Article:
Eric McDermott

Temecula, CA, United States

About Eric

Bio

I have studied and conducted research in the US, the UK, and India. Most recently I returned from completing a Fulbright grant concerning qEEG Neurofeedback training in Bangalore at the National Institute of Mental Health and Neuro Sciences. In general, I love thinking, learning, and our brains; TED combines all three. I also enjoy living life to the fullest, and I hope to travel the world. This world has so much to offer, but a step back from the daily chaos is necessary to appreciate most of it. "I'd rather have a mind opened by wonder, than one closed by belief" - Gerry Spence

An idea worth spreading

All things are connected in some way, be it sub-atomically, through the "zero-point-field", or even in dependance upon each other. We must realize this, understanding this fully is the key to a better future, as well as the link to our past. "Travel Light, Live Light, Spread the Light, Be the Light" - Yogi Bhajan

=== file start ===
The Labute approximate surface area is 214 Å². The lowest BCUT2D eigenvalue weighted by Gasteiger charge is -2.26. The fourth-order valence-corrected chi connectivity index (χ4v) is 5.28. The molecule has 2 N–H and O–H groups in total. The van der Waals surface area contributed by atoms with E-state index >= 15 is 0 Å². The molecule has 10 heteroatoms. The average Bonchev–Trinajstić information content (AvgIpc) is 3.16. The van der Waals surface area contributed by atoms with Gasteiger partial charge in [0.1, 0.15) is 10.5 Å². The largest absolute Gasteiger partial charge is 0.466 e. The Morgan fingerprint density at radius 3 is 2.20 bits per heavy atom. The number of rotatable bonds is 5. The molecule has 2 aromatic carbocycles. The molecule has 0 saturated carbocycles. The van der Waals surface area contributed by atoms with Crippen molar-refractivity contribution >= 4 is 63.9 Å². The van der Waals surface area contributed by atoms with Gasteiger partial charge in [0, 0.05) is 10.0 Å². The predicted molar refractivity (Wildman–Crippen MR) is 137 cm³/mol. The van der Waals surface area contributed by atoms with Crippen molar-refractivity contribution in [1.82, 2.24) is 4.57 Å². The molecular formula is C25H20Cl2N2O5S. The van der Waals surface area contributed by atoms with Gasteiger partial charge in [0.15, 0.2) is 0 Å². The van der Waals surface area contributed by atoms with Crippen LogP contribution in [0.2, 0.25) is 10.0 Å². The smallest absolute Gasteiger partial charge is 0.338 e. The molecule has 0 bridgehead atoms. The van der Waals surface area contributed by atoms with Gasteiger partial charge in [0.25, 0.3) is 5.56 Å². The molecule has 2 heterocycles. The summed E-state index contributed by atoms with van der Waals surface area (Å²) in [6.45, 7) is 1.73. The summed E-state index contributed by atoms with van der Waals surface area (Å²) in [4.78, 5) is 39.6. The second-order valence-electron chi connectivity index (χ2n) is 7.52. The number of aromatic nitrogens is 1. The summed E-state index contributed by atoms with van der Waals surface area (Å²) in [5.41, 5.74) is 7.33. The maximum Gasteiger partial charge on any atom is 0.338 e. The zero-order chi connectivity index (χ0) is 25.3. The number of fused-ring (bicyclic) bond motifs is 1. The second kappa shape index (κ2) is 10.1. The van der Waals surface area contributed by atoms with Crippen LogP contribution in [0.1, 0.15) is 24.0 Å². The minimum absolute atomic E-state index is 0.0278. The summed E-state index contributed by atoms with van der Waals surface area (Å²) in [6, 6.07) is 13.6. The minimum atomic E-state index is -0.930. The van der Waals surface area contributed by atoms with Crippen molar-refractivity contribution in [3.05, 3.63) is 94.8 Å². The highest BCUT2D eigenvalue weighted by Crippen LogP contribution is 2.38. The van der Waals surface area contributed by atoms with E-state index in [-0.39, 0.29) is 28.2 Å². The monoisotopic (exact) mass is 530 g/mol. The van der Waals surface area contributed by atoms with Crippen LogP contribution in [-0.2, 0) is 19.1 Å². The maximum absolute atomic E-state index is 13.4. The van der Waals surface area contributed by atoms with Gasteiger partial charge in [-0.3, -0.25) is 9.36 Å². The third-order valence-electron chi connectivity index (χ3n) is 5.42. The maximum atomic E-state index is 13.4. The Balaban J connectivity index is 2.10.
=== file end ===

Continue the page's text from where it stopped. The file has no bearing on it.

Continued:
I'm passionate about

Life, Brains, Fractals, The Universe, Writing, Photography, Traveling. I also play volleyball in my spare time.

Favorite talks

Comments & conversations

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Eric McDermott
Posted almost 2 years ago
Robert Gupta: Between music and medicine
Robert, I thank you the beautiful music, and for the words. I appreciate your cause in utilizing music therapy, and I can only wish you the best in that endeavor. This talk was particularly relevant for me as I find myself at the crossroads between Neuroscience and Poetry. Perhaps one day I will reflect back on this very moment.
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Eric McDermott
Posted about 2 years ago
What are the arguments for and against philosophy in high school?